ATLANTA - For more than 80,000 people, Labor Day weekend in Atlanta means one thing: Dragon Con.
But Ghostbusters, Stranger Things and Harry Potter are nowhere to be seen on Peachtree Street this year.
The sci-fi and fantasy convention moved entirely online because of the pandemic, disappointing more than just participants, but also Downtown Atlanta businesses that largely exist because of massive events, such as Dragon Con.
"We understand that Dragon Con is not just about the attendees, Dragon Con has grown to the point that it's about the City of Atlanta,” said Dan Carroll, a spokesperson for the convention.
Take Carrie Burns' business, for instance, Atlanta Movie Tours.
Burns walked FOX 5’s Emilie Ikeda past her former office on Nelson Street.
“It feels pretty surreal,” Burns said.
After eight years, she closed the doors on her brainchild, last month.
“Tourism really starts to pick up in March, April, May,” Burns said. “We were all going into our busy season right when it hit. When something like this happens, tourism is hit so early on because those conventions and large events have to cancel.”
Even after introducing virtual excursions and private tours, she estimated a 97 percent loss in revenue compared to last year, and Burns said such shortfalls can be seen across Atlanta's tourism industry.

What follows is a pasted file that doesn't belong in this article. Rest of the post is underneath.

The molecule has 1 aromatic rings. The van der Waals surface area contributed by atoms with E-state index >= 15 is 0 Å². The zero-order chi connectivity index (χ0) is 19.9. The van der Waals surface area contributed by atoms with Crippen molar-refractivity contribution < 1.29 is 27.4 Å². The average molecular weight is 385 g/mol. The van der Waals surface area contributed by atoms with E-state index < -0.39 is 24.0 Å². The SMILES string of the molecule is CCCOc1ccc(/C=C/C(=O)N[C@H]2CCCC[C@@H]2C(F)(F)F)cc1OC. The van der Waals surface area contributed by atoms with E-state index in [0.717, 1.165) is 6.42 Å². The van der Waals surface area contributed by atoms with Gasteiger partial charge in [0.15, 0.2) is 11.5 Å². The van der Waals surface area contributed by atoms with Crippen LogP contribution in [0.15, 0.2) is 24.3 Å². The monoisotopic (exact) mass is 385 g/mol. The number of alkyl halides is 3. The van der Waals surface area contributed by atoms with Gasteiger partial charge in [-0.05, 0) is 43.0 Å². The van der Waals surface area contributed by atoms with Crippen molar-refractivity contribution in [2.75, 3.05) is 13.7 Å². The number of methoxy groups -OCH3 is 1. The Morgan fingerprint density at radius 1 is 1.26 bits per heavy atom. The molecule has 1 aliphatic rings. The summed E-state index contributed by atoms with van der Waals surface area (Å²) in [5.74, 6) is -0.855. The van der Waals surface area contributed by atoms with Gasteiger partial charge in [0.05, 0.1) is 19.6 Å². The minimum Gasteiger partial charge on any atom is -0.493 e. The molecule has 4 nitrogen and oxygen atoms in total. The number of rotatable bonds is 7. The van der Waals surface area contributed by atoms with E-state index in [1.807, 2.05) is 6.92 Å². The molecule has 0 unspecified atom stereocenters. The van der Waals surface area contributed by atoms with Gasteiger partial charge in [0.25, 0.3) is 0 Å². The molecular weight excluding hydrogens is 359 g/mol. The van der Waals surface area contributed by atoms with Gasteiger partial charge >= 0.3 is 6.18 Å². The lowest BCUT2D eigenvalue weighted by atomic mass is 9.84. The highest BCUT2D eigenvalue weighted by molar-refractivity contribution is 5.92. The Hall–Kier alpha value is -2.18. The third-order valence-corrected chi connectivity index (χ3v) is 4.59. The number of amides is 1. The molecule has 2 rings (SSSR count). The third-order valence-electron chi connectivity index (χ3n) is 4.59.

“Everything is so tied together here, we're a huge convention city,” she added.
For those businesses still hanging on, Carroll promised record turnout next year with fans' pent up excitement.
In the meantime, he offers this plea to fellow Atlantans: “As soon as things are safe and you're comfortable, get a night in one of those hotels, celebrate our partners, come to Atlanta and go to those restaurants Downtown. There's so much there year-round.”
With plans for an “epic comeback” next September, Carroll said organizers are hoping to embed additional virtual opportunities as well, to make the convention more accessible.
Dragon Con 2020, which was offered free worldwide, was accessed more than 600,000 times by fans from 49 nations.
While Atlanta businesses didn’t reap the usual benefits of the convention, vendors and artists sold reportedly more than $200,000 in merchandise throughout the event.